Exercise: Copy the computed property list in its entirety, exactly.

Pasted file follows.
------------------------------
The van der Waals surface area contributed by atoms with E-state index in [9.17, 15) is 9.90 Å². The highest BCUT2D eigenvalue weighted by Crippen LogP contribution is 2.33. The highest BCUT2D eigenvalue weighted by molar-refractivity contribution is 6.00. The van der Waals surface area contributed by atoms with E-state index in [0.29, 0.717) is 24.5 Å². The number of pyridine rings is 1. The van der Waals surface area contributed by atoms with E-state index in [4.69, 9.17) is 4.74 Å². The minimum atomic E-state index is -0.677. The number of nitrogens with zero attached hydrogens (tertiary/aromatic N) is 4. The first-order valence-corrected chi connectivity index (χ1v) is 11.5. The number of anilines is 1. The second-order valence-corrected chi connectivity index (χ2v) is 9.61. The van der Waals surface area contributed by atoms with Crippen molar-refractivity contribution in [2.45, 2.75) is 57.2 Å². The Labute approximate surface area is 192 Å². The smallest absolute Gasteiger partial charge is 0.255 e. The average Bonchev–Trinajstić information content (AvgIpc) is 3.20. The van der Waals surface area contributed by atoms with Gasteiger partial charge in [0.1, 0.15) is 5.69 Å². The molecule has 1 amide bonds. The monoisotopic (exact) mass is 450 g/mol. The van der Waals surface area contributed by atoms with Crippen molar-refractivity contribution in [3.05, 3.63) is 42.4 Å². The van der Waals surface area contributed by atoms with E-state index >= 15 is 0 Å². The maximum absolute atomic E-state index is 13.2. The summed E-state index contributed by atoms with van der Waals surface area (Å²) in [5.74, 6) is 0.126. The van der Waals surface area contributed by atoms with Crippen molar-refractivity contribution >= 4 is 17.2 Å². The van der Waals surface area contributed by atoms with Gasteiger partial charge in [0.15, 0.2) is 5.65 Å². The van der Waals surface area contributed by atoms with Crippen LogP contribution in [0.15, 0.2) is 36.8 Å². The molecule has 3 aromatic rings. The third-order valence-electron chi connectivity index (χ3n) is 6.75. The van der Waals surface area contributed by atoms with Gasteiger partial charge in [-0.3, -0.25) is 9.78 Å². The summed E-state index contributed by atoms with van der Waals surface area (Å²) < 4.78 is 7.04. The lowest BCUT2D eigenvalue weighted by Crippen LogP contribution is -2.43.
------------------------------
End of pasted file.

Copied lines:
The van der Waals surface area contributed by atoms with E-state index in [9.17, 15) is 9.90 Å². The highest BCUT2D eigenvalue weighted by Crippen LogP contribution is 2.33. The highest BCUT2D eigenvalue weighted by molar-refractivity contribution is 6.00. The van der Waals surface area contributed by atoms with E-state index in [0.29, 0.717) is 24.5 Å². The number of pyridine rings is 1. The van der Waals surface area contributed by atoms with E-state index in [4.69, 9.17) is 4.74 Å². The minimum atomic E-state index is -0.677. The number of nitrogens with zero attached hydrogens (tertiary/aromatic N) is 4. The first-order valence-corrected chi connectivity index (χ1v) is 11.5. The number of anilines is 1. The second-order valence-corrected chi connectivity index (χ2v) is 9.61. The van der Waals surface area contributed by atoms with Crippen molar-refractivity contribution in [2.45, 2.75) is 57.2 Å². The Labute approximate surface area is 192 Å². The smallest absolute Gasteiger partial charge is 0.255 e. The average Bonchev–Trinajstić information content (AvgIpc) is 3.20. The van der Waals surface area contributed by atoms with Gasteiger partial charge in [0.1, 0.15) is 5.69 Å². The molecule has 1 amide bonds. The monoisotopic (exact) mass is 450 g/mol. The van der Waals surface area contributed by atoms with Crippen molar-refractivity contribution in [3.05, 3.63) is 42.4 Å². The van der Waals surface area contributed by atoms with E-state index >= 15 is 0 Å². The maximum absolute atomic E-state index is 13.2. The summed E-state index contributed by atoms with van der Waals surface area (Å²) in [5.74, 6) is 0.126. The van der Waals surface area contributed by atoms with Crippen molar-refractivity contribution >= 4 is 17.2 Å². The van der Waals surface area contributed by atoms with Gasteiger partial charge in [0.15, 0.2) is 5.65 Å². The van der Waals surface area contributed by atoms with Crippen LogP contribution in [0.15, 0.2) is 36.8 Å². The molecule has 3 aromatic rings. The third-order valence-electron chi connectivity index (χ3n) is 6.75. The van der Waals surface area contributed by atoms with Gasteiger partial charge in [-0.3, -0.25) is 9.78 Å². The summed E-state index contributed by atoms with van der Waals surface area (Å²) < 4.78 is 7.04. The lowest BCUT2D eigenvalue weighted by Crippen LogP contribution is -2.43.